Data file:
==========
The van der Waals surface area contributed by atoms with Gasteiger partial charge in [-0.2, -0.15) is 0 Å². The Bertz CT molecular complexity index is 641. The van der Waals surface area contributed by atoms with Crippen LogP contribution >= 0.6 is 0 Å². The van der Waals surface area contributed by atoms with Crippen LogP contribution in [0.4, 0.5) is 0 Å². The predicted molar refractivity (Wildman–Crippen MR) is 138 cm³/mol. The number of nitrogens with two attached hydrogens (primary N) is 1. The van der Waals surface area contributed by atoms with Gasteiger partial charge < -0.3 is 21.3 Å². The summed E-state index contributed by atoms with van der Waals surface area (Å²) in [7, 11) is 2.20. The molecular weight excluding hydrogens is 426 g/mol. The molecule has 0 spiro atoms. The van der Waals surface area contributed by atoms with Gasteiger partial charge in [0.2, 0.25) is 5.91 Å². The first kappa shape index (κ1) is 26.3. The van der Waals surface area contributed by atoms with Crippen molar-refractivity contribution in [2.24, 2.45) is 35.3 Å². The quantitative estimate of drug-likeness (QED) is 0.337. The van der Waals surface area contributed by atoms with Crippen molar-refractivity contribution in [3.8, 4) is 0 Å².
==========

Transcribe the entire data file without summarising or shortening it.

The van der Waals surface area contributed by atoms with Gasteiger partial charge in [-0.2, -0.15) is 0 Å². The Bertz CT molecular complexity index is 641. The van der Waals surface area contributed by atoms with Crippen LogP contribution >= 0.6 is 0 Å². The van der Waals surface area contributed by atoms with Crippen LogP contribution in [0.4, 0.5) is 0 Å². The predicted molar refractivity (Wildman–Crippen MR) is 138 cm³/mol. The number of nitrogens with two attached hydrogens (primary N) is 1. The van der Waals surface area contributed by atoms with Gasteiger partial charge < -0.3 is 21.3 Å². The summed E-state index contributed by atoms with van der Waals surface area (Å²) in [7, 11) is 2.20. The molecular weight excluding hydrogens is 426 g/mol. The molecule has 0 spiro atoms. The van der Waals surface area contributed by atoms with Gasteiger partial charge in [0.2, 0.25) is 5.91 Å². The first kappa shape index (κ1) is 26.3. The van der Waals surface area contributed by atoms with Crippen molar-refractivity contribution in [2.24, 2.45) is 35.3 Å². The quantitative estimate of drug-likeness (QED) is 0.337. The van der Waals surface area contributed by atoms with Crippen molar-refractivity contribution in [3.8, 4) is 0 Å².